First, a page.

obama, health care, obama town hall, barack obama
Alex Brandon/AP
President Barack Obama at a town hall meeting on health care, Wednesday, July 1, 2009, at the
Northern Virginia Community College in Annandale, Va.

Deconstructing the Democratic Plan for Health Care

July 14, 2009 05:30 PM
by Jill Marcellus
With President Obama’s August deadline for reform fast approaching, House and Senate Democrats are scrambling to transform his health care wish list into actual legislation. What are the principles, obstacles and criticisms of ObamaCare and its congressional adaptations?

Obama’s Promises, Congressional Delivery

Expressing willingness to compromise on the specifics of health care reform, Obama has repeatedly insisted that legislation simply must “uphold three basic principles: first, that the rising cost of health care has to be brought down; second, that Americans have to be able to choose their own doctor and their own plan; and third, all Americans have to have quality, affordable health care," according to a statement available on the White House Web site.

As abstract principles, these are fairly uncontroversial, but few can agree on how to achieve them. Congressional Democrats have translated Obama’s preferences into two primary plans: the Senate Health, Education, Labor and Pensions (HELP) committee’s Affordable Health Choices Act, and the House’s “tri-committee proposal,” created by the three House committees that oversee health care. These bills, however, are only starting points, with Finance Committee Senators negotiating for a more conservative bill, according to The San Francisco Chronicle, and “Blue Dog” Democrats, a fiscally conservative coalition, raising objections to the plans’ proposed funding.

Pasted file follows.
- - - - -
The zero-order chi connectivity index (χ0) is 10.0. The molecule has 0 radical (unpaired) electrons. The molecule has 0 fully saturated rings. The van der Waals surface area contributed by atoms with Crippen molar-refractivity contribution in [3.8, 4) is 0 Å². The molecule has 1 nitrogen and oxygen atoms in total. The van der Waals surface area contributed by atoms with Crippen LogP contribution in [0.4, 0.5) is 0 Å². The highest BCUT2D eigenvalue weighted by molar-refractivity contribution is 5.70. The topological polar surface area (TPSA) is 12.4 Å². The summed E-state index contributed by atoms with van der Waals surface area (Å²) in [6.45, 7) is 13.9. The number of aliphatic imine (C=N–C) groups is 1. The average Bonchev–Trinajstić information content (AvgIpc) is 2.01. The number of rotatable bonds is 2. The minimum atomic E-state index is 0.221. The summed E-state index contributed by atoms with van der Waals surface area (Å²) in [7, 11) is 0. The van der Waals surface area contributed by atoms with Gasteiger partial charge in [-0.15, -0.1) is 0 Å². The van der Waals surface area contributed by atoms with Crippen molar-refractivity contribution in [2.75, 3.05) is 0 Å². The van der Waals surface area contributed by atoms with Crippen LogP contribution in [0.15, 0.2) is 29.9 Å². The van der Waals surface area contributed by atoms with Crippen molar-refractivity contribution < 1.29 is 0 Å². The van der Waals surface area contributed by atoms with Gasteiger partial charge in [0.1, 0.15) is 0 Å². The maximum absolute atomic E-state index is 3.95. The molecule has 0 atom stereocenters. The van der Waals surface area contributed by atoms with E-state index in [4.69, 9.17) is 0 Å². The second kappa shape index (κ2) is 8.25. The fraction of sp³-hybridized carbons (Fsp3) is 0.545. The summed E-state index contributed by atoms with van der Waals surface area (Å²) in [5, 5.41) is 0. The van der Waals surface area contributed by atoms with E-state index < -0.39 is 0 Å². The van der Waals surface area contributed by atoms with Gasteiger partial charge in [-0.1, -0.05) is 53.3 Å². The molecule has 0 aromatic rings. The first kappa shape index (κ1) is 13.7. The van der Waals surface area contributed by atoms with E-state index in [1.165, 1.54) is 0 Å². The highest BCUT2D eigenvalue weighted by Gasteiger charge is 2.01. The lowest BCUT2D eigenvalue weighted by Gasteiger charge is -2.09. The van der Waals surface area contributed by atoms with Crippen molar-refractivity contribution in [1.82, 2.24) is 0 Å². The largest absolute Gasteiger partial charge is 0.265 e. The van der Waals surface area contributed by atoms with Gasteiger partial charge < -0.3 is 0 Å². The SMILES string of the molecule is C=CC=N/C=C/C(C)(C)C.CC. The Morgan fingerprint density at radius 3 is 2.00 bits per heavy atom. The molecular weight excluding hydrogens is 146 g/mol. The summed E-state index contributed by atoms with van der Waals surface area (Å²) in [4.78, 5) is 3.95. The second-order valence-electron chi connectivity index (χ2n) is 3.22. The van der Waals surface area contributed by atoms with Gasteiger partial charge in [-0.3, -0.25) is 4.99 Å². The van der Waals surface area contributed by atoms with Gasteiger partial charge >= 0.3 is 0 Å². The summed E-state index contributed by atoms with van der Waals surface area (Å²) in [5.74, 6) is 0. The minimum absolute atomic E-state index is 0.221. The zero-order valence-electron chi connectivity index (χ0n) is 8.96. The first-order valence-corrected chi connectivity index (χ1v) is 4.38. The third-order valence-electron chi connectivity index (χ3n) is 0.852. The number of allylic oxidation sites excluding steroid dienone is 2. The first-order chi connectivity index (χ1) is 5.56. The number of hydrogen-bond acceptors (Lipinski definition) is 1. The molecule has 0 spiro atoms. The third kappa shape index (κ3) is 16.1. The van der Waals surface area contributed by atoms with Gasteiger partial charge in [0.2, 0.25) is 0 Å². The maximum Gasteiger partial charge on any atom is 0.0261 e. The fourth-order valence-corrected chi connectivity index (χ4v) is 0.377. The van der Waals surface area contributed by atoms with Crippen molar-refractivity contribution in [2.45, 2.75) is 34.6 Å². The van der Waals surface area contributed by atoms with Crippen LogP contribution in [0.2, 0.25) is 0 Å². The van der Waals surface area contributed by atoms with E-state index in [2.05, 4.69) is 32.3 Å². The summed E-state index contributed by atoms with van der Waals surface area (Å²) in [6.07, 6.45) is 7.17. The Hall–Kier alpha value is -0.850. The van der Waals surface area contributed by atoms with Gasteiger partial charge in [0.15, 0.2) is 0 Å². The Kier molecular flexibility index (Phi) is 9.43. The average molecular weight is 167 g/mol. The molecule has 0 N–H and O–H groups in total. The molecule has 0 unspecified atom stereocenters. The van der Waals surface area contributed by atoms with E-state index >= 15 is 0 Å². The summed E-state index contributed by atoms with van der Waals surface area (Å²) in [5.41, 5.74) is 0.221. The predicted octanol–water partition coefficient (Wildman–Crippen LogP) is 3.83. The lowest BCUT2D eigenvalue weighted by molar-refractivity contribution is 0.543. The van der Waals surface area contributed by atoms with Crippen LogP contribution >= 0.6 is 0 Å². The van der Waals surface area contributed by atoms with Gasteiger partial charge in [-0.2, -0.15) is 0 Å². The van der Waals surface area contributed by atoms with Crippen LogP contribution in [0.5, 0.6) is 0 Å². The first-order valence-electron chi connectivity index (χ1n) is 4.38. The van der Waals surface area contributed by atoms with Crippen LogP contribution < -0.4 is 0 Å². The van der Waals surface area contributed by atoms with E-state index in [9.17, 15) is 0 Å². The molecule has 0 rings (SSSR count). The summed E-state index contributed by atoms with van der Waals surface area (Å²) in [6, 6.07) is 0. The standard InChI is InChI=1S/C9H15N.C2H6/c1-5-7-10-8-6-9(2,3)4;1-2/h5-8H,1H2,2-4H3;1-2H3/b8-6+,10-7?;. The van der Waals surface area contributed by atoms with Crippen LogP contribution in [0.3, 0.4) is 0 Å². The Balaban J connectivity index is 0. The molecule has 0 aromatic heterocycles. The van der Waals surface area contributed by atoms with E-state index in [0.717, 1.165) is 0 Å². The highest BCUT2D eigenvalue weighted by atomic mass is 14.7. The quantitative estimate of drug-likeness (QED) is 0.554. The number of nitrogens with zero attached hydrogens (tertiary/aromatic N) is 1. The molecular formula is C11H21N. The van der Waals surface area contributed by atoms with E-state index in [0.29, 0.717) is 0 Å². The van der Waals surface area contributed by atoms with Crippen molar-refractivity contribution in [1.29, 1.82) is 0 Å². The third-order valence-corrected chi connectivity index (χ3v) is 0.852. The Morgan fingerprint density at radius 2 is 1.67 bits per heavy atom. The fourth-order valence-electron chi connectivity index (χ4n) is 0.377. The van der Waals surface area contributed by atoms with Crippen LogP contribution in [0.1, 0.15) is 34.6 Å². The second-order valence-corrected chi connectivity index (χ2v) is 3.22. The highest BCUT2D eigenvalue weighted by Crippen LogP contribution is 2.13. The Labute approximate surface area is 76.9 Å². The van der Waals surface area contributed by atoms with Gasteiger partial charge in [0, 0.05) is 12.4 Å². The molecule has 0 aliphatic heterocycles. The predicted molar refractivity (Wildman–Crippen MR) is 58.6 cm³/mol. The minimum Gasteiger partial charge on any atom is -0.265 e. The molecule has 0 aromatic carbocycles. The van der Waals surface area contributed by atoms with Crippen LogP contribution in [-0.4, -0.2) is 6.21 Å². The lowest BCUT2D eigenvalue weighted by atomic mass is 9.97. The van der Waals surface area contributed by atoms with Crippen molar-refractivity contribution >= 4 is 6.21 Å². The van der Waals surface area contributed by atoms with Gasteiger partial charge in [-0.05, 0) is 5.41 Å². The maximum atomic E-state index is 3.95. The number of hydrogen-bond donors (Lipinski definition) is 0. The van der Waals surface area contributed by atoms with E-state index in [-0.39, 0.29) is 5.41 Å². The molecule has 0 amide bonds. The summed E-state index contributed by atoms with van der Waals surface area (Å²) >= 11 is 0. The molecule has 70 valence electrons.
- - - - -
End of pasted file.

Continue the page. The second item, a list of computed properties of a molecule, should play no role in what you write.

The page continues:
A Mandate to Shop (at the Health Insurance Exchange)

All plans under discussion strive for universal coverage, and adopt an “individual mandate” as the means. This requires every American, unless proven financially incapable, to buy health insurance. Opponents argue that the mandate, which was opposed by Obama in the 2008 election, notes Bloomberg, is government coercion, and unnecessary if health care is affordable. Supporters insist that health care will never be affordable if the uninsured continue to burden emergency rooms, and if young and healthy—and thus inexpensive—Americans refuse to pay into the system.

The HELP and House bills complement the individual mandate with an employer one, or rather a variation on it known as “pay or play.” Together, supporters insist, the two mandates help create a “shared responsibility” for universal coverage, though critics worry that they will hurt small, struggling businesses. In the Senate HELP bill, companies with 25 or more workers must either cover 60 percent of their workers’ coverage or pay a $750 annual fee per full-time employee (or $375 per part-timer). Although the exemption for small firms alleviates some concern, other critics, reports CNNMoney.com, worry that employers would actually drop insurance under the HELP bill because it would be cheaper to pay the $750 fee than continue to sponsor their current plans. Such critics prefer the House proposal, which compels employers to pay at least 72.5 percent of the cheapest plan for employees, or contribute 8 percent of payroll to an “exchange” for their workers’ insurance.